Schematic calculi for the analysis of decision procedures

Elena Tushkanova 1, 2
2 CASSIS - Combination of approaches to the security of infinite states systems
FEMTO-ST - Franche-Comté Électronique Mécanique, Thermique et Optique - Sciences et Technologies (UMR 6174), Inria Nancy - Grand Est, LORIA - FM - Department of Formal Methods
Abstract : In this thesis we address problems related to the verification of software-based systems. We are mostly interested in the (safe) design of decision procedures used in verification. In addition, we also consider a modularity problem for a modeling language used in the Why verification platform. Many verification problems can be reduced to a satisfiability problem modulo theories (SMT). In order to build satisfiability procedures Armando et al. have proposed in 2001 an approach based on rewriting. This approach uses a general calculus for equational reasoning named paramodulation. In general, a fair and exhaustive application of the rules of paramodulation calculus (PC) leads to a semi-decision procedure that halts on unsatisfiable inputs (the empty clause is then generated) but may diverge on satisfiable ones. Fortunately, it may also terminate for some theories of interest in verification, and thus it becomes a decision procedure. To reason on the paramodulation calculus, a schematic paramodulation calculus (SPC) has been studied, notably to automatically prove decidability of single theories and of their combinations. The advantage of SPC is that if it halts for one given abstract input, then PC halts for all the corresponding concrete inputs. More generally, SPC is an automated tool to check properties of PC like termination, stable infiniteness and deduction completeness. A major contribution of this thesis is a prototyping environment for designing and verifying decision procedures. This environment, based on the theoretical studies, is the first implementation of the schematic paramodulation calculus. It has been implemented from scratch on the firm basis provided by the Maude system based on rewriting logic. We show that this prototype is very useful to derive decidability and combinability of theories of practical interest in verification. It helps testing new saturation strategies and experimenting new extensions of the original (schematic) paramodulation calculus. This environment has been applied for the design of a schematic paramodulation calculus dedicated to the theory of Integer Offsets. This contribution is the first extension of the notion of schematic paramodulation to a built-in theory. This study has led to new automatic proof techniques that are different from those performed manually in the literature. The assumptions to apply our proof techniques are easy to satisfy for equational theories with counting operators. We illustrate our theoretical contribution on theories representing extensions of classical data structures such as lists and records. We have also addressed the problem of modular specification of generic Java classes and methods. We propose extensions to the Krakatoa Modeling Language, a part of the Why platform for proving that a Java or C program is a correct implementation of some specification. The key features are the introduction of parametricity both for types and for theories and an instantiation relation between theories. The proposed extensions are illustrated on two significant examples: the specification of the generic method for sorting arrays and for generic hash map. Both problems considered in this thesis are related to SMT solvers. Firstly, decision procedures are at the core of SMT solvers. Secondly, the Why platform extracts verification conditions from a source program annotated by specifications, and then transmits them to SMT solvers or proof assistants to check the program correctness.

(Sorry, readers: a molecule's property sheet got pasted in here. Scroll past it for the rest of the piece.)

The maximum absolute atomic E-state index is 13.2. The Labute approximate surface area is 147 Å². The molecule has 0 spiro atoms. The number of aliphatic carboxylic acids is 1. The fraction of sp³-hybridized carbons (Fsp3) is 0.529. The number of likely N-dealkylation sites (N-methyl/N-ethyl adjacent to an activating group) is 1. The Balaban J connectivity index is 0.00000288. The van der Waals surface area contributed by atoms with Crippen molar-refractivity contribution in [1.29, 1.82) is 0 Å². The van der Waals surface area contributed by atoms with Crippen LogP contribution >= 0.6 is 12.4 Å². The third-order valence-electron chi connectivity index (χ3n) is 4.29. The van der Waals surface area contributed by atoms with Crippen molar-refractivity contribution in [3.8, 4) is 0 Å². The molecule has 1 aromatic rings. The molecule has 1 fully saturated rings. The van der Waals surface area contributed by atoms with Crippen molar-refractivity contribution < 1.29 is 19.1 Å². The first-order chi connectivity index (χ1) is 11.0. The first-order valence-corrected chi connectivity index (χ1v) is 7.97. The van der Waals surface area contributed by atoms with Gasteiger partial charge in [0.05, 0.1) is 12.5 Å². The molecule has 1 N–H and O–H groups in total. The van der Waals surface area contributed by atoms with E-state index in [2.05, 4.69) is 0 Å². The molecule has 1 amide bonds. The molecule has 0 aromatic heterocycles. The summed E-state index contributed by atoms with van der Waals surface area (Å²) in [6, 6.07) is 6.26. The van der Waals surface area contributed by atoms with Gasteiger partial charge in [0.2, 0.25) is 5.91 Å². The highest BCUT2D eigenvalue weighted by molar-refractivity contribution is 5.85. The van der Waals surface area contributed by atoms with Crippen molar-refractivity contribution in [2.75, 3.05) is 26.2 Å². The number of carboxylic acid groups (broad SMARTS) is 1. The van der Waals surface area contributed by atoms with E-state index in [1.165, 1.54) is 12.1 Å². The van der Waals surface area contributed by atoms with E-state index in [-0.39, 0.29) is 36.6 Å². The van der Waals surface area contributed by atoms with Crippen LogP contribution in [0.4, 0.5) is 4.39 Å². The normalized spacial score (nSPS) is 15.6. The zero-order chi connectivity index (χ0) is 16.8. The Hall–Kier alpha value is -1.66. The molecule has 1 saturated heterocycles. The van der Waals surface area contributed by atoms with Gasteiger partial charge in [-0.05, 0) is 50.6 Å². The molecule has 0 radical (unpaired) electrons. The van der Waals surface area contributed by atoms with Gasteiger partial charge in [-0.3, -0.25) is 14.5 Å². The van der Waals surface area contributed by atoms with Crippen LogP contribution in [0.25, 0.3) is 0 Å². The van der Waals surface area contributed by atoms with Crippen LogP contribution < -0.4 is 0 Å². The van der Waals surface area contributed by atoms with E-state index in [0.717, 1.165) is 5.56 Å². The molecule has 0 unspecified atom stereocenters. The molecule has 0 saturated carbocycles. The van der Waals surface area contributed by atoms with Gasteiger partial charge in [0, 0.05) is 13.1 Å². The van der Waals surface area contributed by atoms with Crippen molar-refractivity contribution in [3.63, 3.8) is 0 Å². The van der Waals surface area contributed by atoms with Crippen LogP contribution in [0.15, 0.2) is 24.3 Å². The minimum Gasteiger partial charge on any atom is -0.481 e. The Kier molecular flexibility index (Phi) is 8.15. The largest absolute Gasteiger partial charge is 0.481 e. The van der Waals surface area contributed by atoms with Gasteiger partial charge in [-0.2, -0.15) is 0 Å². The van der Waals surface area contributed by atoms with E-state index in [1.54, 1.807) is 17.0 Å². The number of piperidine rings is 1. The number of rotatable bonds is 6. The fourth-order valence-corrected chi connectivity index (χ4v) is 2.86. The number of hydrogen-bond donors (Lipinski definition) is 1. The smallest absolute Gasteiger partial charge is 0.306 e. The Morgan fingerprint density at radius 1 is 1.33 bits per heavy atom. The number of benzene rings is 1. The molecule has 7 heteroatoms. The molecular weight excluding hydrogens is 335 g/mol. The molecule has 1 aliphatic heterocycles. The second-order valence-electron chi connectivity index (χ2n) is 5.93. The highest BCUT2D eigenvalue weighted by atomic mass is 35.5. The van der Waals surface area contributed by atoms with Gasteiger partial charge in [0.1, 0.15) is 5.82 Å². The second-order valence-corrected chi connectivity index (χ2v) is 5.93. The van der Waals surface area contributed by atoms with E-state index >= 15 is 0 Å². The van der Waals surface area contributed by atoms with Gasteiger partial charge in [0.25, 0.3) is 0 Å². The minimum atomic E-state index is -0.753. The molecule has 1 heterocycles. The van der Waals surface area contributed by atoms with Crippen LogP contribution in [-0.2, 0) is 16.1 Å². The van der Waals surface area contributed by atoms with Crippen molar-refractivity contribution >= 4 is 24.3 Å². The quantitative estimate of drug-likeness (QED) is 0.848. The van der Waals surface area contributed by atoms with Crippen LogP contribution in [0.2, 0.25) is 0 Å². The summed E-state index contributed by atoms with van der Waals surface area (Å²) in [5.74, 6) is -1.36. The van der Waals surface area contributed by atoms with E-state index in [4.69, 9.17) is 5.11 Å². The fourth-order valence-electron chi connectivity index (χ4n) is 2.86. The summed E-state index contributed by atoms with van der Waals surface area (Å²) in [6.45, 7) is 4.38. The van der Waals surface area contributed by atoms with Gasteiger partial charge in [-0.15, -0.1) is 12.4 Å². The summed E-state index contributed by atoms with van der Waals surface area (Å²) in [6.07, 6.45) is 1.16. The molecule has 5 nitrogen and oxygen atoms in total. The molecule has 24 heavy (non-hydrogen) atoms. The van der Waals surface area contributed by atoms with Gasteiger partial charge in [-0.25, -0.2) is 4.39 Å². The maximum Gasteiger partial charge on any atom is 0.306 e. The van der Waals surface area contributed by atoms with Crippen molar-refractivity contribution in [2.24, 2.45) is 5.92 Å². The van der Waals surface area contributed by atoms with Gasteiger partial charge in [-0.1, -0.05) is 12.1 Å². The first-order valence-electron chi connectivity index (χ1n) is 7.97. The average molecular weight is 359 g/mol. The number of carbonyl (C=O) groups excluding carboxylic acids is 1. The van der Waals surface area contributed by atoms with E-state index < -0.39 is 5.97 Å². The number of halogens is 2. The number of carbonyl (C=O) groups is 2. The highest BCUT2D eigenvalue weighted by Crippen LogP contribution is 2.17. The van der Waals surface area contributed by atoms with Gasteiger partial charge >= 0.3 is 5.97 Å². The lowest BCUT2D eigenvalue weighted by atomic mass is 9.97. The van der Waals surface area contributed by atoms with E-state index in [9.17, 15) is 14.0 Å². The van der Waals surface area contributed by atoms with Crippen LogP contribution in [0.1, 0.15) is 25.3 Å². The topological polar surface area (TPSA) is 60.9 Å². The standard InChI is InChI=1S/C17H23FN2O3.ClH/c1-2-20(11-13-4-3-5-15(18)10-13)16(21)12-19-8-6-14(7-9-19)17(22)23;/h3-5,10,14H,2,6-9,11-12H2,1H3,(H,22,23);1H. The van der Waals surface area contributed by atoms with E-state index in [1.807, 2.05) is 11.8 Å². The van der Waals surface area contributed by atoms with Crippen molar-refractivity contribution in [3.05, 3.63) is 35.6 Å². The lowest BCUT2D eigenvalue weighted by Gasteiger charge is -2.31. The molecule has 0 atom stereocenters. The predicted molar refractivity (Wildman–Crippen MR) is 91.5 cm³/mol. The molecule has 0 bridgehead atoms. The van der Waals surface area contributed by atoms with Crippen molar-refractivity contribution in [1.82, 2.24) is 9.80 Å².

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Submitted on : Thursday, November 28, 2013 - 2:48:01 PM
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Elena Tushkanova. Schematic calculi for the analysis of decision procedures. Other [cs.OH]. Université de Franche-Comté, 2013. English. ⟨tel-00910929⟩

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